The Nigeria Police Force has begun an intensive combat training course for 60,000 of its officers and men who will be deployed for the general election coming up in 2015.
The Commandant of Police Mobile Force Training College, Ila Orangun in Osun State, Mr. Jackson El-Ekoh, said this at the inauguration of the training for the first batch of the participants on Saturday.
El-Ekoh said the training, which would last for three months, was organised for the participants in order to equip them with skills to prevent violence before, during and after the elections.
He added that some of the officers and men would be deployed for election duties in Ekiti and Osun states, the two states holding governorship elections this year.
According to him, there is synergy among all security agencies in the country but the police do not want their responsibilities taken over by others since provision of internal security is their duty.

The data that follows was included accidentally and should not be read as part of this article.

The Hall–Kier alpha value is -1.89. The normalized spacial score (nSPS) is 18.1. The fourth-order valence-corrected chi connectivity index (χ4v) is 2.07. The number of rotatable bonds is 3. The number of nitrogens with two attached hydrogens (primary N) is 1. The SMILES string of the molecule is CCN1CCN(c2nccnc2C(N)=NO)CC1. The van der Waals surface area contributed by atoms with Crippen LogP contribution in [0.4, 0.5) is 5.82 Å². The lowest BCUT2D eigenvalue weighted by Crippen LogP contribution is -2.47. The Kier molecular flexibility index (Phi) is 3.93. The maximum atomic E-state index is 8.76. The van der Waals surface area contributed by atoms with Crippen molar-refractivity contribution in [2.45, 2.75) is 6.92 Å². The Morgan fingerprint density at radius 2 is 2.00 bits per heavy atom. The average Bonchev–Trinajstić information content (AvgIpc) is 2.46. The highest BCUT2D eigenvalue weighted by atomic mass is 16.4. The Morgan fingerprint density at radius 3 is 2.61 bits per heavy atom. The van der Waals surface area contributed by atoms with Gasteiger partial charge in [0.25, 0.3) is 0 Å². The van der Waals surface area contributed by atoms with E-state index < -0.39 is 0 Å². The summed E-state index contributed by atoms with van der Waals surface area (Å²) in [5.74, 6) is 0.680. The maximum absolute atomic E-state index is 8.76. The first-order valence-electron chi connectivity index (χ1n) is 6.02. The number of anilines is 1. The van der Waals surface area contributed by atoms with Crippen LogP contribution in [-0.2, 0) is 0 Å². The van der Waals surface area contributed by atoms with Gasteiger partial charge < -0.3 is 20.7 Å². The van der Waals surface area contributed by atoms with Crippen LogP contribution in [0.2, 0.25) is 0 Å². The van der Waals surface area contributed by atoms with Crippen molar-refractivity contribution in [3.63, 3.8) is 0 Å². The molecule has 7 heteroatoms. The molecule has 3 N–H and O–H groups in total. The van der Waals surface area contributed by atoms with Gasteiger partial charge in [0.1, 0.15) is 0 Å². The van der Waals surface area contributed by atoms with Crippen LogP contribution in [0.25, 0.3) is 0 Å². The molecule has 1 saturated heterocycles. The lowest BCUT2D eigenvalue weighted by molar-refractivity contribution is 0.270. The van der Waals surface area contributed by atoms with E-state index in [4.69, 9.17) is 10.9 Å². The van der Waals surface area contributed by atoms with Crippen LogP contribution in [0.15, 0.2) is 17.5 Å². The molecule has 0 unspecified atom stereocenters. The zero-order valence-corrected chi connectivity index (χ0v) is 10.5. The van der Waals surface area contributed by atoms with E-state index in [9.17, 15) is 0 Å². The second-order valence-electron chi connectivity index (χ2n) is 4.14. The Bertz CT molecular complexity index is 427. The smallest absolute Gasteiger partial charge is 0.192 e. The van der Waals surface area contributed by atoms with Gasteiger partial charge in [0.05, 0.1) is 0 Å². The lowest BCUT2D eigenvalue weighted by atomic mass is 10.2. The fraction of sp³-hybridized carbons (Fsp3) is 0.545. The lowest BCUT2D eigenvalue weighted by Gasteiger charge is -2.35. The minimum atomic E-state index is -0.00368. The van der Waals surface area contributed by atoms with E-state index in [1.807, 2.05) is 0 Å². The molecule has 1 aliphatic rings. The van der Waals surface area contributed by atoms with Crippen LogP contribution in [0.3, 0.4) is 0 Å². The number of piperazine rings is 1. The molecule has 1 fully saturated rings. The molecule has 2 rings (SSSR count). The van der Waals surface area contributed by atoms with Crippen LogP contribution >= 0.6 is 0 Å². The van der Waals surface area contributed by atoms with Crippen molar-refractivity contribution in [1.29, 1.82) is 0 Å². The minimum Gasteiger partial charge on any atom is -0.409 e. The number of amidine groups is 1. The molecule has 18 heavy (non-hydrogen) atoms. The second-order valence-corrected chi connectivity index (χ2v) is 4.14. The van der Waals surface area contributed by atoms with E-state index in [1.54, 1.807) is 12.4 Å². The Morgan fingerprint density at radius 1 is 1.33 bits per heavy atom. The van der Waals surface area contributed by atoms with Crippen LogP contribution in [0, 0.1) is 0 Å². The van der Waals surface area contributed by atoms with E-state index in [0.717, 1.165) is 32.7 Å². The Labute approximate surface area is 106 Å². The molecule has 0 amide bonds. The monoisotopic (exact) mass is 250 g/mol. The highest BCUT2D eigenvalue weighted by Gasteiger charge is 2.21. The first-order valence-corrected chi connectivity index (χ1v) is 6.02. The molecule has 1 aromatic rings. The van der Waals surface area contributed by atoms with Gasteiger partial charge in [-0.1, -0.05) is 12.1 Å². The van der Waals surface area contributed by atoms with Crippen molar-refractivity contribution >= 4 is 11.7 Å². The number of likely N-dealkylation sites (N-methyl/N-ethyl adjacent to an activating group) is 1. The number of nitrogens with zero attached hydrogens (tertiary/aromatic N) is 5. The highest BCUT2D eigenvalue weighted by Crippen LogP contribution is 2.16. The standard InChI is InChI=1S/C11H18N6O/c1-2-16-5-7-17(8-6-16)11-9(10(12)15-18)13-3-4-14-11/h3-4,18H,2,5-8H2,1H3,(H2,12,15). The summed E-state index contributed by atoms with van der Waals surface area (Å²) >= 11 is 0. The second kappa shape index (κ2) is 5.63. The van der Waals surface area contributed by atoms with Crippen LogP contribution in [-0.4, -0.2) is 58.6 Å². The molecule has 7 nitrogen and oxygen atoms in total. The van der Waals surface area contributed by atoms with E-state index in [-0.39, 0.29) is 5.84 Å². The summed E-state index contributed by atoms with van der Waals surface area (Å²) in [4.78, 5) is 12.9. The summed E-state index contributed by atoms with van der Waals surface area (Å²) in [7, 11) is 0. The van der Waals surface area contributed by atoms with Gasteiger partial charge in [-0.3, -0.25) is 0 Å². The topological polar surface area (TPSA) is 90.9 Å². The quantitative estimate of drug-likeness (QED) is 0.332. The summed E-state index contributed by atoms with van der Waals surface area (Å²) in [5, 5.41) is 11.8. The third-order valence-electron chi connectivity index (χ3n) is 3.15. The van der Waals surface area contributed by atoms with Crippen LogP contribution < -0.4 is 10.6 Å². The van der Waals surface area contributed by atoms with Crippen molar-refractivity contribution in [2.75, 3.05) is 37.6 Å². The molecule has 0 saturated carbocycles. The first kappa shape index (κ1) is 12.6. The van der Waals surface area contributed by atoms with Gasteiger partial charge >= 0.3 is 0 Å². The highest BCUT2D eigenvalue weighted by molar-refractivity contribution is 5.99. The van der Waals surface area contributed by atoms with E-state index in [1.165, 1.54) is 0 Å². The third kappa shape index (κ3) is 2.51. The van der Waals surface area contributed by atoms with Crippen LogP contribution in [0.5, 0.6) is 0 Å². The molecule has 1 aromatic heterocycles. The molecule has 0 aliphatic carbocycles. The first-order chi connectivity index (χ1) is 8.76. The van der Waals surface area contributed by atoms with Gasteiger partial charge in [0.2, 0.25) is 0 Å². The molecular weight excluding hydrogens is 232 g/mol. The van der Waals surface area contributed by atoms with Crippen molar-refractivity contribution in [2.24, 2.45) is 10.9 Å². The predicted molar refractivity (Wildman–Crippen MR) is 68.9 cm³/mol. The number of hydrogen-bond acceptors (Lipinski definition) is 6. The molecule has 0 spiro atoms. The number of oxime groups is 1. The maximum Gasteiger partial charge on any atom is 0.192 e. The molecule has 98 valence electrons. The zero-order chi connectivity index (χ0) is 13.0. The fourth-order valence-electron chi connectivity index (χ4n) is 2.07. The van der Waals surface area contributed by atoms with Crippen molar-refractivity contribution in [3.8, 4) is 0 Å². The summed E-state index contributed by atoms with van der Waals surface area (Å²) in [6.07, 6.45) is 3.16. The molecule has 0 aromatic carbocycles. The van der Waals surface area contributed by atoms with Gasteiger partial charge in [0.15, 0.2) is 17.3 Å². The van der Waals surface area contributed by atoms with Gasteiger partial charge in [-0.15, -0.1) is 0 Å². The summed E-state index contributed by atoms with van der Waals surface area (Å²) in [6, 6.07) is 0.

He said, “We have started training for 60,000 officers and men who will be deployed for the 2015 elections. The first batch of 700 policemen will undergo a three-month intensive combat course with a view of equipping them to discharge their constitutional responsibilities.
“The aim of this special training programme is to keep the officers and men of the Police Mobile Force combat ready so as to checkmate those who may want to cause crisis before, during and after the general election.”
“We are not politicians but we want a hitch-free election. We will do everything to prevent violence, we are combat ready. We cannot afford to fail Nigerians.”
The commandant, who thanked the Inspector General of Police, Mr. Mohammed Abubakar, for the initiative, advised the participants to have respect for human rights in the discharge of their duties and to be dedicated and disciplined.
He warned that anybody caught in any act, which could tarnish the image of the force, would be thrown out and dealt with according to the provisions of the law.
El-Ekoh also said the training had been yielding positive results, noting that incidents of accidental discharge had become very rare and mobile policemen were no longer involved in extortion.